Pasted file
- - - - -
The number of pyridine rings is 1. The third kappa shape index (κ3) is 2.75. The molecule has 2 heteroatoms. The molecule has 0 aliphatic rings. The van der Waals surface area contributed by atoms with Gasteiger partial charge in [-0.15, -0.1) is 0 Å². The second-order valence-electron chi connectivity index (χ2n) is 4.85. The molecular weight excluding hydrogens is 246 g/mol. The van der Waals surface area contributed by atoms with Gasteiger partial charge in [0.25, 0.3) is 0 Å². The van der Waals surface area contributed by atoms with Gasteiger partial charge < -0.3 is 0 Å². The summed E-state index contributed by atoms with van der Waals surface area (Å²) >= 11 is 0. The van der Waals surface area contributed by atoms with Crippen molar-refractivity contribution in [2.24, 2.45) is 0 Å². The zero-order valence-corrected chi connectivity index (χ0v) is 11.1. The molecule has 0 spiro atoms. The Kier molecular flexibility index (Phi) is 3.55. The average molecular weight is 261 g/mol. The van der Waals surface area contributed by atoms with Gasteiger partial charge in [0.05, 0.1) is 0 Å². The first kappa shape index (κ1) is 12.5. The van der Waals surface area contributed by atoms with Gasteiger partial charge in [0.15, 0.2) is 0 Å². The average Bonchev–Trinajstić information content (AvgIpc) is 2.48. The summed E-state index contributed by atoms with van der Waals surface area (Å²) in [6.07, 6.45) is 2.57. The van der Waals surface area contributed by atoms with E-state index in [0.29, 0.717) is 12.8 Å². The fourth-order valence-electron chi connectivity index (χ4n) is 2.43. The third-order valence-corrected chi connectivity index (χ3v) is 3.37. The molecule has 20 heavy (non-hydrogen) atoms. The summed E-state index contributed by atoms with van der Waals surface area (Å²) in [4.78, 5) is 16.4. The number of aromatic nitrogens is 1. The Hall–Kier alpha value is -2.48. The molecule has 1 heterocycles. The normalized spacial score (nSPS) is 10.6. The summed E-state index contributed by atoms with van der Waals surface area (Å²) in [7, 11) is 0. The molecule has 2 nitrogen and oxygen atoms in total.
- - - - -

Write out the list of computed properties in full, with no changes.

The number of pyridine rings is 1. The third kappa shape index (κ3) is 2.75. The molecule has 2 heteroatoms. The molecule has 0 aliphatic rings. The van der Waals surface area contributed by atoms with Gasteiger partial charge in [-0.15, -0.1) is 0 Å². The second-order valence-electron chi connectivity index (χ2n) is 4.85. The molecular weight excluding hydrogens is 246 g/mol. The van der Waals surface area contributed by atoms with Gasteiger partial charge in [0.25, 0.3) is 0 Å². The van der Waals surface area contributed by atoms with Gasteiger partial charge < -0.3 is 0 Å². The summed E-state index contributed by atoms with van der Waals surface area (Å²) >= 11 is 0. The van der Waals surface area contributed by atoms with Crippen molar-refractivity contribution in [2.24, 2.45) is 0 Å². The zero-order valence-corrected chi connectivity index (χ0v) is 11.1. The molecule has 0 spiro atoms. The Kier molecular flexibility index (Phi) is 3.55. The average molecular weight is 261 g/mol. The van der Waals surface area contributed by atoms with Gasteiger partial charge in [0.05, 0.1) is 0 Å². The first kappa shape index (κ1) is 12.5. The van der Waals surface area contributed by atoms with Gasteiger partial charge in [0.15, 0.2) is 0 Å². The average Bonchev–Trinajstić information content (AvgIpc) is 2.48. The summed E-state index contributed by atoms with van der Waals surface area (Å²) in [6.07, 6.45) is 2.57. The van der Waals surface area contributed by atoms with E-state index in [0.29, 0.717) is 12.8 Å². The fourth-order valence-electron chi connectivity index (χ4n) is 2.43. The third-order valence-corrected chi connectivity index (χ3v) is 3.37. The molecule has 20 heavy (non-hydrogen) atoms. The summed E-state index contributed by atoms with van der Waals surface area (Å²) in [4.78, 5) is 16.4. The number of aromatic nitrogens is 1. The Hall–Kier alpha value is -2.48. The molecule has 1 heterocycles. The normalized spacial score (nSPS) is 10.6. The summed E-state index contributed by atoms with van der Waals surface area (Å²) in [7, 11) is 0. The molecule has 2 nitrogen and oxygen atoms in total.